A WEB SITE is able to show what users have downloaded using Bit Torrent and is exposing their IP addresses to others who visit it.
According to Torrent Freak, the developers of youhavedownloaded.com want to make people aware of the lack of privacy with Bit Torrent, and they are working on a more anonymous version of the technology.
The Russia based service, which claims to track about 20 per cent of all public Bit Torrent downloads, displays the user's IP address and what you have downloaded, immediately when you visit the web site.
You can also search for files or IP-addresses to find out who has downloaded what. Apparently the database has information on 51,274,000 users, who together shared 103,200 torrents.
Torrent Freak spoke to Suren Ter, one of the web site's founders, who said, "We just want to remind people that the Internet is not a place to expect privacy. Nowadays many people use it without understanding what information they leave behind. Also, even those who understand choose to ignore it quite often."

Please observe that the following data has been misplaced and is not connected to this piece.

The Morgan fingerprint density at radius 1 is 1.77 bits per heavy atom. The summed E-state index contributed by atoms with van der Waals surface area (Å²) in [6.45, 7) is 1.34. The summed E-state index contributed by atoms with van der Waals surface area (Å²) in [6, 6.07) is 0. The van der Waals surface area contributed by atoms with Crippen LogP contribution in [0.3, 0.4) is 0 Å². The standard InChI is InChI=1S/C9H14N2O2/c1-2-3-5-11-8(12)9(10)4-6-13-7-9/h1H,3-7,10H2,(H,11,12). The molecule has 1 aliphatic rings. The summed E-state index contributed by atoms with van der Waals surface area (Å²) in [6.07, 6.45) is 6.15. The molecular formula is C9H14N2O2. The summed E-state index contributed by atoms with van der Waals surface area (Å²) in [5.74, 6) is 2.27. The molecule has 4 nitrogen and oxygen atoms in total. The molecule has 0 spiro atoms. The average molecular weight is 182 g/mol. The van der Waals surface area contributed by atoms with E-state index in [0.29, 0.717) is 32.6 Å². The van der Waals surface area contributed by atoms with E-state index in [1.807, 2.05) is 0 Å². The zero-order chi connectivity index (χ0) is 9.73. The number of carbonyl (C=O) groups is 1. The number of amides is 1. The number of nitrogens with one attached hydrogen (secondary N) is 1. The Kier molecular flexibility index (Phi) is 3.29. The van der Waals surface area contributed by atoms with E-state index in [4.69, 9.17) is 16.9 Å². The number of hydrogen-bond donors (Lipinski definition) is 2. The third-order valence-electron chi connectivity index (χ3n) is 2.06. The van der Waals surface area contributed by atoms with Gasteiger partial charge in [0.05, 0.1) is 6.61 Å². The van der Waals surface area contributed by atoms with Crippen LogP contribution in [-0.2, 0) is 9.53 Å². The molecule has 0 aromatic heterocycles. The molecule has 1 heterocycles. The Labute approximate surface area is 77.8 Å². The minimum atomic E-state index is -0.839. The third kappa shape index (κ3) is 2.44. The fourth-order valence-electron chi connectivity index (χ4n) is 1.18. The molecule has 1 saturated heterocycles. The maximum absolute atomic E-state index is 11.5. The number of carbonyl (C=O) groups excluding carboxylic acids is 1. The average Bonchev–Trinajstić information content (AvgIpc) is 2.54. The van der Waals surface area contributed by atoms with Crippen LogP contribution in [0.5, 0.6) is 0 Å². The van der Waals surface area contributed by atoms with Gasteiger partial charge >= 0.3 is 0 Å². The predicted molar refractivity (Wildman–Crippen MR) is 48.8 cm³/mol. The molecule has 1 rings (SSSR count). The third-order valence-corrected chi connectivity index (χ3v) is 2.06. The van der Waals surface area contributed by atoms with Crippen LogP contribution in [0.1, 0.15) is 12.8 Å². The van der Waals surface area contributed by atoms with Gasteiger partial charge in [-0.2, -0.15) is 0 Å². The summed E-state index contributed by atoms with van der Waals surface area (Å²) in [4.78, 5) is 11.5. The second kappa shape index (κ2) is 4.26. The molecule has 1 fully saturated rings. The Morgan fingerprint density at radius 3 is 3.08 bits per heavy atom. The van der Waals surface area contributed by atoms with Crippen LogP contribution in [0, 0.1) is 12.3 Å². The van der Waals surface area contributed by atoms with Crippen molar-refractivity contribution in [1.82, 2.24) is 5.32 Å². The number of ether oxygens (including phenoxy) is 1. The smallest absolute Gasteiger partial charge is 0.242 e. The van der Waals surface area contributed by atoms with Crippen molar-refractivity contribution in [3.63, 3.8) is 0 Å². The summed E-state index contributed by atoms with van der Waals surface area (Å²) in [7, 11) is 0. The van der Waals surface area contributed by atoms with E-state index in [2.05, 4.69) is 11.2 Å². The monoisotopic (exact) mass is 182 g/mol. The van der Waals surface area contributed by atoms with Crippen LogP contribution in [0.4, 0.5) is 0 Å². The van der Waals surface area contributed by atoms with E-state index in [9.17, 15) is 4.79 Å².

Of course, those who are using Bit Torrent through a proxy or VPN will not turn up on the web site.
Does it work? We visited the web site and got this message, "Hi. We have no records on you."
It went on, "This means you are using a private torrent tracker or, of course, you may not be a torrent user at all! It happens. Please, entertain yourself. Feel free to see what other people have downloaded. The search box is on the top. If you have any friends who use torrents, use it to scare them off. We also have a widget that you can install in your website, blog or Facebook page. Or you can just send them a link to this site. They will see a table similar to what you see below. The only difference - they will see their downloads."
And it concluded, "Well, you are in the clear. But look what others do."
This was followed by a list of IP addresses and downloads that we'd rather not print on our web site.
Youhavedownloaded.com has obviously been created with the greater good in mind, but those who are filesharers of copyrighted media content will have to hope that the MAFIAA's internet police don't start using this information for their own purposes. µ